RPM (Revolutions Per Minute): This is a critical input into the ECU since all the fuel and driveability programs are based on engine speed. Systems like the EZ-EFI 2.0 require a signal conditioner to establish a good signal to the ECU when using an HEI distributor.

WBO2 (Wideband O2): The wideband oxygen sensor is the critical feedback sensor used to help each self-learning system to adapt to the individual requirements of each different engine. The sensor actually measures the amount of free oxygen in the exhaust and calculates an air/fuel ratio from that measurement. This is why it's critical to seal any leaks in the exhaust system to minimize inaccurate (lean) O2 readings.

Fuel Mileage

Our fuel mileage test constituted the same, mostly highway, 105-mile loop that included one 15-minute stop to test for heat soak starting and roughly a dozen stop lights. To make the mileage test fair to the carburetor, we spent an afternoon (hours longer than it took to configure any of the EFI systems) tuning the Holley until we could get roughly a 13.9:1 air/fuel ratio at our 65-mph cruise speed. Had our test involved much more stop-and-go driving, the carburetor mileage would have suffered dramatically. As a side note, getting 14 mpg out of a near-600hp 496ci is pretty damn good. The 4L80E overdrive with the TCI lockup converter was a major factor. Our highway mileage rpm hovered around 2,300 rpm, and we commanded 13.9:1 air/fuel ratio for all four tests. We didn't try a leaner air/fuel ratio, but it's possible that we might have been able to wrestle even better mileage with a leaner AFR.

MSD Atomic Edelbrock E-Street Holley Terminator FAST EZ-EFI 2.0 Holley 950 HP carb
14.4 mpg 14.2 mpg 14.2 mpg 14.5 mpg 14.2 mpg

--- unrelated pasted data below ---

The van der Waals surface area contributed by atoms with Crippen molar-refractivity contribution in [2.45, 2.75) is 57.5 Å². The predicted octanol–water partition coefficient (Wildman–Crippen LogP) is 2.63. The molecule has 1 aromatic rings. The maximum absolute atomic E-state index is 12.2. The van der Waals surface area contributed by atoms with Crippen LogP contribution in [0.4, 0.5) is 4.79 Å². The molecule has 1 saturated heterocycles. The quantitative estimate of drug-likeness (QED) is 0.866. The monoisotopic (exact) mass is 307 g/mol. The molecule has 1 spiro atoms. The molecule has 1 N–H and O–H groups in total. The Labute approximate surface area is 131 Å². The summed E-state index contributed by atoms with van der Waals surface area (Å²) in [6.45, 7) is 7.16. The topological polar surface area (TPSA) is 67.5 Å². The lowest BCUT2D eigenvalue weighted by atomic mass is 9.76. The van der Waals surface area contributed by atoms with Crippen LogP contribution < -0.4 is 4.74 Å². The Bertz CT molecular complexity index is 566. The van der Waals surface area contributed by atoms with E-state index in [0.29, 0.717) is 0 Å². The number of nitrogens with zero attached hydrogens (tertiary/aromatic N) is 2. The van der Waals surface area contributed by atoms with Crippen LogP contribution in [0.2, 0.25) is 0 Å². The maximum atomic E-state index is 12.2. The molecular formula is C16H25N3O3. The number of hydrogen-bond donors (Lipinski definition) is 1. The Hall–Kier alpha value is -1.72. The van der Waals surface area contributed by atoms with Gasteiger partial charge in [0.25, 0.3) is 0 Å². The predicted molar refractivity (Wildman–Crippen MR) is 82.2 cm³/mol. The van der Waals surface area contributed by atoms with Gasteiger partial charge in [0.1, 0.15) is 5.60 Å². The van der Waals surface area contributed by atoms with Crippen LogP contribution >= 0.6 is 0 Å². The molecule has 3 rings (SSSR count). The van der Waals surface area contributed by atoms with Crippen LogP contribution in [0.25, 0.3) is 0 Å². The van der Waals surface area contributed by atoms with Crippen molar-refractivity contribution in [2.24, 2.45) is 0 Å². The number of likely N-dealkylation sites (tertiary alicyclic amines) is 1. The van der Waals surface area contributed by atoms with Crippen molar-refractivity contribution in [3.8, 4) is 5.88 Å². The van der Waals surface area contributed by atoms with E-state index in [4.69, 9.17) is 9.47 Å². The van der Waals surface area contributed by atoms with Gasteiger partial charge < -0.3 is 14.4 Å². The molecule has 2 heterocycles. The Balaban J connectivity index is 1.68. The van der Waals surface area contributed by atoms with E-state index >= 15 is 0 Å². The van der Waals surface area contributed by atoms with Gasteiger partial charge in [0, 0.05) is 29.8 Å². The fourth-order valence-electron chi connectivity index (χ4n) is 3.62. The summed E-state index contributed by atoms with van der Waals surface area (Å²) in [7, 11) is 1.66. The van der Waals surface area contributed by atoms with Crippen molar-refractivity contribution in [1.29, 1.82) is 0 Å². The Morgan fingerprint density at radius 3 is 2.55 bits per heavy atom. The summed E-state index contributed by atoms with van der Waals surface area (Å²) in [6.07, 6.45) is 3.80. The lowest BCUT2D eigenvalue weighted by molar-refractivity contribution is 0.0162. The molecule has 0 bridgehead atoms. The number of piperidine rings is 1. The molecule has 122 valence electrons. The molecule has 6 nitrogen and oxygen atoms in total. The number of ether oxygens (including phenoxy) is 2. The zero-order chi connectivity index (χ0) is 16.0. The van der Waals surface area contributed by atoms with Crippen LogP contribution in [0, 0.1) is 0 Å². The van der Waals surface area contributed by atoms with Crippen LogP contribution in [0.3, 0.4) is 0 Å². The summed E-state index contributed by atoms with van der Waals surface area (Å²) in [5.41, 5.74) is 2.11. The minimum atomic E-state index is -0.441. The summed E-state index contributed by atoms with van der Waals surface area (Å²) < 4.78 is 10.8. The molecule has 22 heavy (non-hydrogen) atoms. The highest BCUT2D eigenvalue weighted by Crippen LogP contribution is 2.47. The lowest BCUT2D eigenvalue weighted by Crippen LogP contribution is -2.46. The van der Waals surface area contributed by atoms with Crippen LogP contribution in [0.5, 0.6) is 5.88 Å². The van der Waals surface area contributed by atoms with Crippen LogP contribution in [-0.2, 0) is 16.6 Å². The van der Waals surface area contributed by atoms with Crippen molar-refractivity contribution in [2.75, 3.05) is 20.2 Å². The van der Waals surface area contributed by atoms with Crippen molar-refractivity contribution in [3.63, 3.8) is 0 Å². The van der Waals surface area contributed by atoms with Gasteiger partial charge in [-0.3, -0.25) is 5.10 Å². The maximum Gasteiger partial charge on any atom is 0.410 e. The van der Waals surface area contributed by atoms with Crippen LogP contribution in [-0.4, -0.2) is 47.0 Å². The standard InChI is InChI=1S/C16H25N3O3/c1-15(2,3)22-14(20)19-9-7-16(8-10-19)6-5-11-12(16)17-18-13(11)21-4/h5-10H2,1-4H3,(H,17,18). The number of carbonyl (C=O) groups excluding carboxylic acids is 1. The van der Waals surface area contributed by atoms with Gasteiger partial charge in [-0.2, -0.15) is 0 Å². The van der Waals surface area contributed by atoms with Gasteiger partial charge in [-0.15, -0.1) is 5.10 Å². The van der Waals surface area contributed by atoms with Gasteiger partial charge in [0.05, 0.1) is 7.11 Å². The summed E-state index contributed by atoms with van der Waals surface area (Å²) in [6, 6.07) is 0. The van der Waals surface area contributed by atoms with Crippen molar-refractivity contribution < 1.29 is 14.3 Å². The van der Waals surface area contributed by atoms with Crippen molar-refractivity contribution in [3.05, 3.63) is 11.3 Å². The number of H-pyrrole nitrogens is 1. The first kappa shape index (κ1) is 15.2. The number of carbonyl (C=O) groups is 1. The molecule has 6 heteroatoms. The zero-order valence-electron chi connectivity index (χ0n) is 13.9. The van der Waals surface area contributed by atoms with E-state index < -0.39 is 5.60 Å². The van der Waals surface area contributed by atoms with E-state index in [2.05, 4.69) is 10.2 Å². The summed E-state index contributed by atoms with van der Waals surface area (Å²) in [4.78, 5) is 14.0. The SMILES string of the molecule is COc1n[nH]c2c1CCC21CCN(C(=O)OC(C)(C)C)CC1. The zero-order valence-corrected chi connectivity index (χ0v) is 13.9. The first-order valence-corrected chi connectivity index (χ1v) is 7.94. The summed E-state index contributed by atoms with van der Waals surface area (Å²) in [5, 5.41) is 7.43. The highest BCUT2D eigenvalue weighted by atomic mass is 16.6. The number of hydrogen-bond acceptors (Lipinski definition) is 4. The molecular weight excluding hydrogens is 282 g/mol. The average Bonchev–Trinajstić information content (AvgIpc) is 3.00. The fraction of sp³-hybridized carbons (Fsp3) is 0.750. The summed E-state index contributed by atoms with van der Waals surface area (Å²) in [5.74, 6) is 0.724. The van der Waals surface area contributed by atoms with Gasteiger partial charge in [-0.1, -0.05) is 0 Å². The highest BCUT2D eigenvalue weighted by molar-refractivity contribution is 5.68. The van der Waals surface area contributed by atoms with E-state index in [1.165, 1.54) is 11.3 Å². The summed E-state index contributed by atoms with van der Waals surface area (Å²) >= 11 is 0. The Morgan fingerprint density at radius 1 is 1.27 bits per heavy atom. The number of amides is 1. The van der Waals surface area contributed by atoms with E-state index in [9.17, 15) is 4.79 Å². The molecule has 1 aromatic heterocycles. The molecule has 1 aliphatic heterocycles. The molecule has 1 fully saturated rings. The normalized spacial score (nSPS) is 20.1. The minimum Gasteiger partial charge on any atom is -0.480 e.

Holley Terminator

So what makes the Terminator a possible best buy? What intrigued us was the ability to upgrade. Holley doesn't make a big deal of this, but the Terminator ECU is exactly the same as the one you buy for the HP or Dominator systems. This means that everything the Dominator system offers can be achieved by upgrading from Terminator. This means you don't have to sell your Terminator system if you later decide to add multi-point EFI or go to a multi-stage nitrous system. You do have to purchase additional wiring harnesses, but all the software is already there. Did you know that you can even control a 4L60E or 4L80E electronic overdrive transmission with the Dominator? If expandability is important to you, the Holley offers loads of potential.

Within the areas a handheld unit will give you access, Terminator offers plenty of additional tuning abilities. Under the Advanced Tuning category, you have multiple area access. We didn't have to go into them to allow our engine to run properly since the stock tune was very good, but it's comforting to know that the access is there should you want to perform a little fine-tuning. One example is that the rpm activation of closed loop is set to zero, which means the Terminator runs in continuous closed loop. But the system does offer the ability to increase the rpm to perhaps 1,500 to compensate for big overlap camshafts. The problem with big cams is that free oxygen from valve overlap enters the exhaust system and fools the WBO2 sensor into thinking the engine is running lean. Removing the closed-loop idle fuel control would allow you to manually tune the idle AFR to improve idle quality.